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Hackers and Painters: Big Ideas from the Computer Age

4.06  ·  Rating details ·  6,999 Ratings  ·  350 Reviews
"The computer world is like an intellectual Wild West, in which you can shoot anyone you wish with your ideas, if you're willing to risk the consequences. " --from Hackers & Painters: Big Ideas from the Computer Age, by Paul Graham

We are living in the computer age, in a world increasingly designed and engineered by computer programmers and software designers, by peopl
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Kindle Edition, 272 pages
Published (first published May 20th 2004)
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Einar
Aug 10, 2011 rated it it was ok  ·  review of another edition
I had serious problems with this book. So Paul Graham is a successful Lisp hacker who made a lot of money from his start-up. Good for him. To be sure, this earns him some credibility in discussing languages and start-ups. Unfortunately, he takes it upon himself to extrapolate from this single data point to universal laws of what makes you successful. Moreover, he seems to think that his success as a geek entrepreneur somehow lends validity to whatever unsubstantiated thoughts, feelings and preju ...more
Cody Django
Meh. This started out promising. While it may provide inspirational fodder for young, technological entrepreneurs, everyone else might soon find the tone obnoxious and constant extrapolation tedious.

Graham is at his best when he sticks to what he knows: programming and business technology. As such, the best chapter is "programming languages explained." This chapter held the most accessible explanation on language analytic that I've ever come across, and is a pleasure to read. Other chapters, su
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Kevin Powe
What I expected going in was interested parallels on the process of creating software versus other creative arts, and what Graham had learned across multiple disciplines. That I can dig.

What I got is a string of thinly justified essays that are lionising The Uber1337 Hacker as a misunderstood maverick agent for changing that is only being kept back by The Man.

Graham is a smart man - far smarter than me, and he's written a lot more software. But the tone of the book is grating, because:

a) he keep
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Vijay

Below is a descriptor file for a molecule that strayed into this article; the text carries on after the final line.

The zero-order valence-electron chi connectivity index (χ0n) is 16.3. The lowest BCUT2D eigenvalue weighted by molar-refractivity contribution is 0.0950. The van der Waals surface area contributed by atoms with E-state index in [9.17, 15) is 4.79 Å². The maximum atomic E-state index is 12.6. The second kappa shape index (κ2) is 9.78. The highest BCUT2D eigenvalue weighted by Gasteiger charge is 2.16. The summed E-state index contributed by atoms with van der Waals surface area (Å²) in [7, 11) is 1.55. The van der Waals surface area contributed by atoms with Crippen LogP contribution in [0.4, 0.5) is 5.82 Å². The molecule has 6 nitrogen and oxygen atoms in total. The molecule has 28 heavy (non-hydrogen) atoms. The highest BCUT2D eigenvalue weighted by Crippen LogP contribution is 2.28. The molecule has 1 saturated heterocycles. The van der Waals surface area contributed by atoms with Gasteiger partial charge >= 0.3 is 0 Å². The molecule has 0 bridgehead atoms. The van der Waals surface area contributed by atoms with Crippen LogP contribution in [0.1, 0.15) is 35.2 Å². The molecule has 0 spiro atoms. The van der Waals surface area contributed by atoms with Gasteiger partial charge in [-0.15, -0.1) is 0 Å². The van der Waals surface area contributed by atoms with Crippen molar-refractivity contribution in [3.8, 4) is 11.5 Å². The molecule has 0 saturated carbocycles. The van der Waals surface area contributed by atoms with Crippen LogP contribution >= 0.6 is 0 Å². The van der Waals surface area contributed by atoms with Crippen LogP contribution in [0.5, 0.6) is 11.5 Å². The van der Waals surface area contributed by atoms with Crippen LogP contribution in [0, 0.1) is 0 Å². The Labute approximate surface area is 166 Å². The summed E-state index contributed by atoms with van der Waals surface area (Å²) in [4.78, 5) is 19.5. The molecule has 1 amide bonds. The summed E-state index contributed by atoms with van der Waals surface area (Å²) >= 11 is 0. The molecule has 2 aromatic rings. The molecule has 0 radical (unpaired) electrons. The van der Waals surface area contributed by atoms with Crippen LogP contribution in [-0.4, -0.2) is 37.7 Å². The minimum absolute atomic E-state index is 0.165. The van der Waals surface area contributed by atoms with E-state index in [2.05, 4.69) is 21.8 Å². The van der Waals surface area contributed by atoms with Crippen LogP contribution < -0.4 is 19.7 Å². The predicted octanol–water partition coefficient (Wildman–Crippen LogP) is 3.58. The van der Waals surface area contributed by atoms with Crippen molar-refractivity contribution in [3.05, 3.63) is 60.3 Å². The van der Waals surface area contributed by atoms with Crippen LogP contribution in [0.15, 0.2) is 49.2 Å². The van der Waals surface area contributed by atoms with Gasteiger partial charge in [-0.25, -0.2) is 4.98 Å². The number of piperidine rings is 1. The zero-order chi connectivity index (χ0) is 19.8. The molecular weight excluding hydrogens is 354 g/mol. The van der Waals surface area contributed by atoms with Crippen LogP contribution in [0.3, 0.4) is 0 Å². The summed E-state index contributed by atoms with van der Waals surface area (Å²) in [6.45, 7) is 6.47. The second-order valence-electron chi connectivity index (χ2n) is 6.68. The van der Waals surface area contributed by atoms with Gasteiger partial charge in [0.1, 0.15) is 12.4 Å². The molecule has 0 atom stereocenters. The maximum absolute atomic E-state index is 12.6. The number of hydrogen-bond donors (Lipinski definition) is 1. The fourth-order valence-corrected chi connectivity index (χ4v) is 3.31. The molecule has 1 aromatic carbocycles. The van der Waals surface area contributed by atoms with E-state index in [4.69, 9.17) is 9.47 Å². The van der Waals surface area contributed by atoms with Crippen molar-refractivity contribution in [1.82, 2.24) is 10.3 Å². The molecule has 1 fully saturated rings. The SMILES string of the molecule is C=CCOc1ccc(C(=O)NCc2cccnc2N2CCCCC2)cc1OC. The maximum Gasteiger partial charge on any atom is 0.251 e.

Feb 20, 2014 rated it it was ok
I am a fan of PG's essays, so I was looking forward to reading this book. Unfortunately, it is just a collection of essays he has published online. If you have read the essays available on his website, you can safely skip this book.

In many of the essays, PG makes statements such as "The time to code a program depends mainly on its length.." which are ridiculous. I know he is trying to appeal to a wider audience, but staying stuff like this without anything to back it up is ridiculous. Some of hi
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Max Nova
Full review and highlights at https://books.max-nova.com/hackers-and-painters/

I was looking at my highlights for Paul Graham's "Hackers and Painters" and it seems like I basically highlighted the entire book. It's that good.

At its core, this is a book about how changes in technology (particularly computer tech) has changed economic and social realities... and the new breed of tech-savvy doers that these technological shifts have brought to the forefront of our society.

Graham begins at the beginn
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Viet Nguyen
Jun 26, 2013 rated it really liked it  ·  review of another edition
Shelves: paul-graham
A collection of essays from Paul Graham, a programmer who strongly advocates LISP programming. This book provides deep insights into nerd's life, hacker, entrepreneurship, and, which I enjoy the most, programming language. Paul showed why LISP is "the most powerful programming language" by comparing it with many other programming language: C, Java, Perl, Python, Ruby.

4 star only because the info is somehow out of date.

Here is my quick notes: